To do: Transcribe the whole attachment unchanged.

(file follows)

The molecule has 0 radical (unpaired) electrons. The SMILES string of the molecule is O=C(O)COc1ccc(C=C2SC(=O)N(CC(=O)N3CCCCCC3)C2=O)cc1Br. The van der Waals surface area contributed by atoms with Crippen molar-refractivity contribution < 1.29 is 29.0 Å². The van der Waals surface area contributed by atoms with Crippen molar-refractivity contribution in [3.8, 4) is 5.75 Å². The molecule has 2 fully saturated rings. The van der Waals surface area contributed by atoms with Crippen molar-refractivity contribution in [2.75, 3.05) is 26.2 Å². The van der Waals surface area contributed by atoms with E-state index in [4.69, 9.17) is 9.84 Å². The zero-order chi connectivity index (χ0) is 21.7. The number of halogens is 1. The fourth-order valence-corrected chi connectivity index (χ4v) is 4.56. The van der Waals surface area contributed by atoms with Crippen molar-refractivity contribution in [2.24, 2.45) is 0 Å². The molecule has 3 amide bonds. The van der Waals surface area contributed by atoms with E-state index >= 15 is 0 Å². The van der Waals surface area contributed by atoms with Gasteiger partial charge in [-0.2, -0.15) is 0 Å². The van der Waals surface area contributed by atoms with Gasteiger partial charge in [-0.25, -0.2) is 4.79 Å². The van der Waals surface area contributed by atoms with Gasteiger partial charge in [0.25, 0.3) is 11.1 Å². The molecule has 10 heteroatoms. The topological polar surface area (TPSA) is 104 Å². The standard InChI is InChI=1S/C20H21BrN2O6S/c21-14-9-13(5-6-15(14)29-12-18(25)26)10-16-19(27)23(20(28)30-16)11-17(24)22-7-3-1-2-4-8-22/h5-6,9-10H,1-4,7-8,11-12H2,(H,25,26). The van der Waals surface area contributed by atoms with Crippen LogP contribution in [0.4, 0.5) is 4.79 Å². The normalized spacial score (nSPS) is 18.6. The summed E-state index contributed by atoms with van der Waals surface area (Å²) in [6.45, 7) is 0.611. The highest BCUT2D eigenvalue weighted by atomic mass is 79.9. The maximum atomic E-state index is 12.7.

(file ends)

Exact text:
The molecule has 0 radical (unpaired) electrons. The SMILES string of the molecule is O=C(O)COc1ccc(C=C2SC(=O)N(CC(=O)N3CCCCCC3)C2=O)cc1Br. The van der Waals surface area contributed by atoms with Crippen molar-refractivity contribution < 1.29 is 29.0 Å². The van der Waals surface area contributed by atoms with Crippen molar-refractivity contribution in [3.8, 4) is 5.75 Å². The molecule has 2 fully saturated rings. The van der Waals surface area contributed by atoms with Crippen molar-refractivity contribution in [2.75, 3.05) is 26.2 Å². The van der Waals surface area contributed by atoms with E-state index in [4.69, 9.17) is 9.84 Å². The zero-order chi connectivity index (χ0) is 21.7. The number of halogens is 1. The fourth-order valence-corrected chi connectivity index (χ4v) is 4.56. The van der Waals surface area contributed by atoms with Crippen molar-refractivity contribution in [2.24, 2.45) is 0 Å². The molecule has 3 amide bonds. The van der Waals surface area contributed by atoms with E-state index >= 15 is 0 Å². The van der Waals surface area contributed by atoms with Gasteiger partial charge in [-0.2, -0.15) is 0 Å². The van der Waals surface area contributed by atoms with Gasteiger partial charge in [-0.25, -0.2) is 4.79 Å². The van der Waals surface area contributed by atoms with Gasteiger partial charge in [0.25, 0.3) is 11.1 Å². The molecule has 10 heteroatoms. The topological polar surface area (TPSA) is 104 Å². The standard InChI is InChI=1S/C20H21BrN2O6S/c21-14-9-13(5-6-15(14)29-12-18(25)26)10-16-19(27)23(20(28)30-16)11-17(24)22-7-3-1-2-4-8-22/h5-6,9-10H,1-4,7-8,11-12H2,(H,25,26). The van der Waals surface area contributed by atoms with Crippen LogP contribution in [0.4, 0.5) is 4.79 Å². The normalized spacial score (nSPS) is 18.6. The summed E-state index contributed by atoms with van der Waals surface area (Å²) in [6.45, 7) is 0.611. The highest BCUT2D eigenvalue weighted by atomic mass is 79.9. The maximum atomic E-state index is 12.7.